The quest to read 50 books this year

So, I set this goal to read 50 books in a year for 2009. It wasn’t really a resolution, per se, but a goal and something I could do to exercise my brain and also grow spiritually (if I chose some books with that in mind) and professionally (once again, choosing books that would help me better my job performance).

So I thought I’d update you on my progress. Here’s the books I’ve read so far:
1. Full Circle by Davis Bunn: I picked this one up on some random shelf when visiting the library. It turned out to be a Christian fiction book, which I normally don’t like because the genre gets cliche and trite very fast, and this one was just OK.

2. The Lost Memoirs of Jane Austen by Syrie James: A strangely written book with a premise that Jane had some love affair that broke her heart that no one knows about. Written in Jane’s voice. Which wasn’t such a good idea, but the book was OK.

3. Revolutionary Road by Richard Yates: A story set in the 1950s angst-ridden, self-obsessed, re-evaluating period following WWII. There were a lot of words. More than necessary to get ideas and conversations across. I hated the lead characters. And then I cried at the end. It was a good, sobering, sad read, though depressing. I would say it’s a good book, but not one I’ll read again.

4. The Reader by Bernhard Schlick: It was translated from German and you could tell. The plotline involving an older woman having an affair with a 15-year-old guy was really disturbing to me. And that made it hard to read. Then, it just got all crazy and there were Nazis and war crimes and trials. At the end, I was depressed. It really is a good book, if you can stomach the affair (it’s just wrong for 30 year old woman to have an affair with a 15-year old!).

5. She’s Come Undone by Wally Lamb: I don’t know what I thought. It’s a coming of age story with so many crazy things that happen to this one girl. I liked the portrayal of how internalizing all the bad things that happen can tear us up. And how powerful words and abandonment can be, especially in a girl’s life. But I’m not sure Wally is the writer people consider him to be. I doubt I’ll read it again.

6. The Watsons, Lady Susan, and Sandition by Jane Austen: It was the only stuff she’d written that I hadn’t read. The Watsons and Sandition are unfinished because she died somewhere in the middle. Lady Susan is an early piece. It was unsatisfying reading stories that you knew you would never get to see resolved!

7. Second Glance by Jodi Picoult: It’s a ghost story, paranormal investigation, historical mystery, and a murder investigation. All in one book. Sometimes, I think Picoult is a little too in love with her words and her creation. She gets too flowery and her characters sometimes say things that no real person would ever put that way. But it was an easy read and a good story. And I stayed up until the middle of the night one Saturday to finish it. So that has to mean something!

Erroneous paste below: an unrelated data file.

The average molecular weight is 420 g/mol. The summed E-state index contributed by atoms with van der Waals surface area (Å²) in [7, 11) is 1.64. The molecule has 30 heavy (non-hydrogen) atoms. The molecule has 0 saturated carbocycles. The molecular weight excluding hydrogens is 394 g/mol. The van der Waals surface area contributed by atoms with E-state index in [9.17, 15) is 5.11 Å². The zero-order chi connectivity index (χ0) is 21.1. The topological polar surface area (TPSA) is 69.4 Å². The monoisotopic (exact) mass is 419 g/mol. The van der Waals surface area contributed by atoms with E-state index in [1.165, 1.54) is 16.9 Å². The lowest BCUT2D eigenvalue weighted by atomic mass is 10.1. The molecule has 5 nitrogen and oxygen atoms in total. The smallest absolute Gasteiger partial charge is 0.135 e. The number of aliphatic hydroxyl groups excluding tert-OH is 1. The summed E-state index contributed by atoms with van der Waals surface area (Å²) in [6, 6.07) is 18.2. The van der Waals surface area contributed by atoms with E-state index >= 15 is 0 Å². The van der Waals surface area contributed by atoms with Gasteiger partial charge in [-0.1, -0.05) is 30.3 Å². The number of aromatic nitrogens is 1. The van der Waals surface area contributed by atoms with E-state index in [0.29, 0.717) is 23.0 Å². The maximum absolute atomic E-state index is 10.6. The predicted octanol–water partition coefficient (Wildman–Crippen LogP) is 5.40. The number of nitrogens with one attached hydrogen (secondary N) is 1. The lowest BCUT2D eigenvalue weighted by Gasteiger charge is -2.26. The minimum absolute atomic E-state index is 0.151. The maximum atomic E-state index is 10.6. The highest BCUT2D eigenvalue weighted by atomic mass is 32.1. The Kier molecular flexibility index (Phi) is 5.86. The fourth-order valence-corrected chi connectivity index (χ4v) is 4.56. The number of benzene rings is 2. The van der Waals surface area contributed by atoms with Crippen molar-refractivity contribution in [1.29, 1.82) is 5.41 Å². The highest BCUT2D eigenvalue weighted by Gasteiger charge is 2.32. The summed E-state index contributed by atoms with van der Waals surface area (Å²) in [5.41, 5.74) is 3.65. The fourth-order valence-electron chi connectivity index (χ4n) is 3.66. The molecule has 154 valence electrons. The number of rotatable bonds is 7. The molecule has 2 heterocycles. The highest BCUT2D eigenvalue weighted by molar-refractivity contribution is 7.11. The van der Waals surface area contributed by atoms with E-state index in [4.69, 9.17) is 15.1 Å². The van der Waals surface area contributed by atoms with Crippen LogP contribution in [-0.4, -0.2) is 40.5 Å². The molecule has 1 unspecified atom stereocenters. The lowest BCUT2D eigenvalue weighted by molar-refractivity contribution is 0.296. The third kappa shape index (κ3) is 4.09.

8. Tried by War by James McPherson: It’s a big ol’ book detailing how Abraham Lincoln was the president responsible for creating the Commander in Chief’s duties as we know them. It was quite an education and I don’t know that I ever learned all of the generals’ names discussed in this book, well, you know except for Grant, Lee, and Rosencrans. And that last one is just because it was unusual. I’m glad I took this side trip into the world of non-fiction.

I am currently reading The Lovely Bones by Alice Sebold. I think her name is Alice. . . I started this book years ago and never finished. I thought I’d give it another try.

Books on the list for sure:
Crazy Love by Francis Chan
UnChristian
Team of Rivals (maybe)
Riding in Cars with Boys
Midwives
We Were the Mulvaneys

You guys should give me some suggestions in the comments section. And hurry, I’m going to need to decide my next book soon!

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8 thoughts on “The quest to read 50 books this year”

  1. You may have read this one but, I suggest “Redeeming Love” by Francine Rivers. Maybe I got so much out of the book because of the time in my life that I read it, but the book gave me a fresh look at God’s unfaltering pursuit of me.

    “The memory keeper’s daughter” by Kim Edwards. Totally hated her over use of words but the story she tells is compelling. It’s all about how a secret can change your life.

  2. I’m just finishing “The Reason for God” by Timothy Keller. A must read in my opinion.

    “The Associate” Grisham. Just started it. It’s Grisham. I’m a fan.

    “How Now Shall We Live” Chuck Colson & Nancy Pearcey . You may have already read this, but I always recommend it. I’ve read it three times and learn a lot each time.

  3. i bought Team of Rivals but haven’t started it yet. i got bogged down with my class so i stopped reading my Patton book, but i hope to have it done by April. we’ll see.

  4. Well, you do have a class. Involving a lot of formulas and things that are like learning a foreign language as far as I’m concerned. 🙂

    Team of Rivals has been recommended to me numerous times. . . .but it’s SO dauntingly long!

  5. Have I recommended The Stand by Stephen King? It’s a long book, but it is really really good. Not typical Stephen King. It’s not a horror book. It’s actually kinda of spiritual and very interesting.

  6. You know I am going to keep bugging you to read Garlic & Sapphires by Ruth Reichl until you do . . . it’s got food in it and it’s funny, what more could you ask for?!

    I am in the middle of reading Phillip Yancey’s Soul Survivor. It’s taking me some time to get through it, but it’s intriguing, challenging and educational.

    Also, Yancey is very well read and has quite a few good reading suggestions that he shares such as The Gift of Pain by Dr. Paul Brand which is next on my list.

    Oh and Mindy is right, the Memory Keeper’s Daughter is a really good story!

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